Not a Tortured Genius

artist
CC image, “Artist”, courtesy Blue Diamond Gallery

Vincent Van Gogh.

Kurt Cobain.

Ernest Hemingway.

The list goes on and on.

There is a romanticized connection between creative people, artistic “geniuses”, and bipolar. I am an artist, a musician, and a writer. I am a creative person. I have made my living being a creative person for the bulk of my adult life. I am also bipolar.

There is a very prevalent cultural view of the relationship between mental illness, particularly bipolar, and creativity. It is a romanticized view. It is a fetishistic notion. It is no less stigmatizing than the cultural ignorance and demonization of mental illness that we often refer to as stigma. Apart from being identified as being bipolar, each of the above “geniuses” took their own lives, which is incredibly common amongst persons with bipolar.

The flip side of the idea of bipolar artist as tortured genius is that medication, while good for the person, is bad for the creative work. I have bought into this idea. My senior year in college, while making work for my thesis show, I stopped taking my meds in order to try to tap into the kind of creativity and energy I (mistakenly?) remembered having before my diagnosis and treatment. I believed that the meds were preventing me from being the best artist I could be, or at least the most productive one. I referred to that manic creative energy as my “superpower”.

The good news is that I was able to make my thesis show. Not needing sleep and being able to work 14 plus hours a day will do that. The bad news is that the work got progressively more disjointed, to the point where the last few pieces that I made were sloppy, scattered, uneven, inaccessible, and, if I’m completely honest, terrible.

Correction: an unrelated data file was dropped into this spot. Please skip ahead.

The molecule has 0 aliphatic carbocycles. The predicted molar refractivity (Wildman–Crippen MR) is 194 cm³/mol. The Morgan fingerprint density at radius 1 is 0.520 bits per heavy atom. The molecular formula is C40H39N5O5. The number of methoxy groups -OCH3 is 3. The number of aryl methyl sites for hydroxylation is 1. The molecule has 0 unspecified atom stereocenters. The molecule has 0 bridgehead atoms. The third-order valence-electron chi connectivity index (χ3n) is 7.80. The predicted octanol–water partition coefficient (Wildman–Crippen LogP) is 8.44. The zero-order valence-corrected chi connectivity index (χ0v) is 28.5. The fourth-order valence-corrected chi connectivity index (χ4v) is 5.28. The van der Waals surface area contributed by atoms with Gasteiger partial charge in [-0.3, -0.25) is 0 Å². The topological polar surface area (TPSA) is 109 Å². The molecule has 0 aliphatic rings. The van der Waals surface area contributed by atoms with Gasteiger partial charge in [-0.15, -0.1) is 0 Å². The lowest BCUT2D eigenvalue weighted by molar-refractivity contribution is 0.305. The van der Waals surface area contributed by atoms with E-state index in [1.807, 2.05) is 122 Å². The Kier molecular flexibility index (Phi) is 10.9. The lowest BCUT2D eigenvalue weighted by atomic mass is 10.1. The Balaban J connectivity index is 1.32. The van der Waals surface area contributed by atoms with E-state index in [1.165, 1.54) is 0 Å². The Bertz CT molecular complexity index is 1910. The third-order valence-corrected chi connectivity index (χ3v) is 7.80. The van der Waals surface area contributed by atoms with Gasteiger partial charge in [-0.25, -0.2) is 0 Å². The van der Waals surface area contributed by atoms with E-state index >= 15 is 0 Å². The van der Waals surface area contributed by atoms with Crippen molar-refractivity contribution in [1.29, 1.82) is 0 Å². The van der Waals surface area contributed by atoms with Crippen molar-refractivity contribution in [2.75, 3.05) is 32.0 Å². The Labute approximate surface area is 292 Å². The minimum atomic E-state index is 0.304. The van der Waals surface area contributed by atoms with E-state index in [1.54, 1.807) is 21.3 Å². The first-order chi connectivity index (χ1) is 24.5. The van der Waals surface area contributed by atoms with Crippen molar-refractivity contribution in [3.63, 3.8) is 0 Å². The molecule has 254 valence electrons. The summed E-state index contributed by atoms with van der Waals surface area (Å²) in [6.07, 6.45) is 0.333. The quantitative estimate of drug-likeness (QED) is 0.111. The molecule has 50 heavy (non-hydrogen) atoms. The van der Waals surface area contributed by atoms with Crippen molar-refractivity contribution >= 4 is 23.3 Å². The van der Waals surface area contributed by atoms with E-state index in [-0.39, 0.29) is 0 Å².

Not only did the work suffer for my mental deterioration, but my health and personal life did as well. I slept about an hour and a half per night. I experienced crippling anxiety, panic, and paranoia. I experienced auditory and visual hallucinations. I experienced uncontrollable fits of rage. I experienced excruciating existential despair. I experienced intense, active suicidal ideation. I refused care. I refused hospitalization, and I very nearly lost my life to it.

This is what the fetishistic stigma surrounding the arts and bipolar does. Not only does it, in my experience, destroy the art, but also the life of the artist. Maybe other people experience it differently, but I have never found uncontrollable racing thoughts to be conducive to making coherent art, be it visual, musical, or anything else. Sure, the creative rush and manic energy feels great at first, but it comes at a great cost.

I have found that my best work comes not from my suffering, at least not during the suffering, but when I am most stable. In that state I am not so depressed that I can’t be bothered to work, nor am I so manic that the work is incomprehensible and often uncompleted, as I jump frantically from project to project.

Medications like mood stabilizers and antipsychotics do not destroy the creative process. If anything they enable the creative process by slowing down the chaotic racing thoughts, making “inspiration” more manageable. The idea that art comes out of the “free”, unmedicated mind ignores the realities of mania, at least in my experience.

The lack of medication, quite simply, destroys the life of the artist. And that is not good for the art, either.

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